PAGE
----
“I must have pestered the $#!@ out of my dad. But he FINALLY got the 1973 ATC90 running so I could learn to ride it. Some learn to operate machines before the age of 7 like me, but not most. I flattened a half acre of tall grass next to the house in no time on the family farm in Corvallis, Oregon. I wanted to drive everything. Moms car, dads pickup, dads log truck, tractors, chainsaws: anything.
I stayed busy after school on classic Yamaha enduros, dusting up BLM roads in LaPine, Oregon. Probably kept me out of a lot of small-town trouble. When I got my license I kinda forgot about bikes. For a little while… By 22 I was on my first street bike. A ’74 CB750. Out of necessity I kept it tuned myself (like everything I own).
After a couple CB750’s and a couple Magnas and a brand new Harley, I would have to call myself a Honda guy. The best bang for the buck so far, is my first generation Shadow. 1985 VT1100c. As cheap and unique as me, my Shadow and I cruise highways and biways rather than the grass fields and dusty backroads of my childhood. And with no custom parts made for a bike produced for only 2 years, I get plenty of practice fabricating and custom designing.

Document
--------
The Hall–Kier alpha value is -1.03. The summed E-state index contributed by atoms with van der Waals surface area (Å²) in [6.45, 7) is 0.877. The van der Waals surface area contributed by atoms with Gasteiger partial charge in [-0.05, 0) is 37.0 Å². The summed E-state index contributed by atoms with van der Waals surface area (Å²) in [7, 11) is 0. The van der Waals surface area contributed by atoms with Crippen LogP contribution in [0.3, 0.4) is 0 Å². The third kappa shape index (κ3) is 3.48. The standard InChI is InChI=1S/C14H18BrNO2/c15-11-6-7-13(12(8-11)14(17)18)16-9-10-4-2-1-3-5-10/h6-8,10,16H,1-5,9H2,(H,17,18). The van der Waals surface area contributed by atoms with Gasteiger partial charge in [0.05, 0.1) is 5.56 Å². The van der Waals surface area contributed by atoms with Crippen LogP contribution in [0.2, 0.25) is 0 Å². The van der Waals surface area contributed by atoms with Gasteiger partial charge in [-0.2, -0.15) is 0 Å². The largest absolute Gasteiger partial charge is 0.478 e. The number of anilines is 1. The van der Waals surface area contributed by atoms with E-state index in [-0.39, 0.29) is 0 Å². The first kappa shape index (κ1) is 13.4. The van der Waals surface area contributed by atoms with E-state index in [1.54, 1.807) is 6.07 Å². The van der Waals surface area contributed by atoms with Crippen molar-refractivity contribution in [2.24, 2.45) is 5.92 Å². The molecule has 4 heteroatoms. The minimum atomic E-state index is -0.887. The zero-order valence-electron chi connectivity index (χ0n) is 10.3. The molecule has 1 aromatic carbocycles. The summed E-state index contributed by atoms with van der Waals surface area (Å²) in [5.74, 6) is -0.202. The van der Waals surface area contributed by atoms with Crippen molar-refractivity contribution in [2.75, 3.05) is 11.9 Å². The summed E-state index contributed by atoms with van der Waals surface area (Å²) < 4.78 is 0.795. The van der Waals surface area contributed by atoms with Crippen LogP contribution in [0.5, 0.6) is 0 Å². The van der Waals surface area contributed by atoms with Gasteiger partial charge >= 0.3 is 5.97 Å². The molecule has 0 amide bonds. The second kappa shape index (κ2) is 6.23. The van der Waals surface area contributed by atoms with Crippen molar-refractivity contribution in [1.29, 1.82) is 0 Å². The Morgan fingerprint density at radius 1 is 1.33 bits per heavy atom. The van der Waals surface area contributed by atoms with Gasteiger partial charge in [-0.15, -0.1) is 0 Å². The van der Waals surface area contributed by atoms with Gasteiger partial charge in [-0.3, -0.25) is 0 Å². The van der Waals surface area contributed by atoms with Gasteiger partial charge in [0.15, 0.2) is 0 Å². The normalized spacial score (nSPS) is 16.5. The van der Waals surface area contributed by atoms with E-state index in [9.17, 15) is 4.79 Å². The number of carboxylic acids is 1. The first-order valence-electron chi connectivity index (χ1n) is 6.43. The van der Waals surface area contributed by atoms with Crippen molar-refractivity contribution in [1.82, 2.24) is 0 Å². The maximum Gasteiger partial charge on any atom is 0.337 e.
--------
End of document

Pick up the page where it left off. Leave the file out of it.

Now Dad rides a Harley as well as little brother. Sis rides a Goldwing and baby sis has her eye on a Rebel. My wife wants to get on the old Magna that I used to take her for rides on when we were dating. The CB350 chopper that was given to me may very well be ready for my 1 year old son to ride one day.
In a college writing class i wrote a 21 page paper on motorcycles and motorcycle culture. Sometimes the best answers to lifes questions are found while holding handlebars. I really can’t imagine a world without motorcycles and wouldn’t want to.”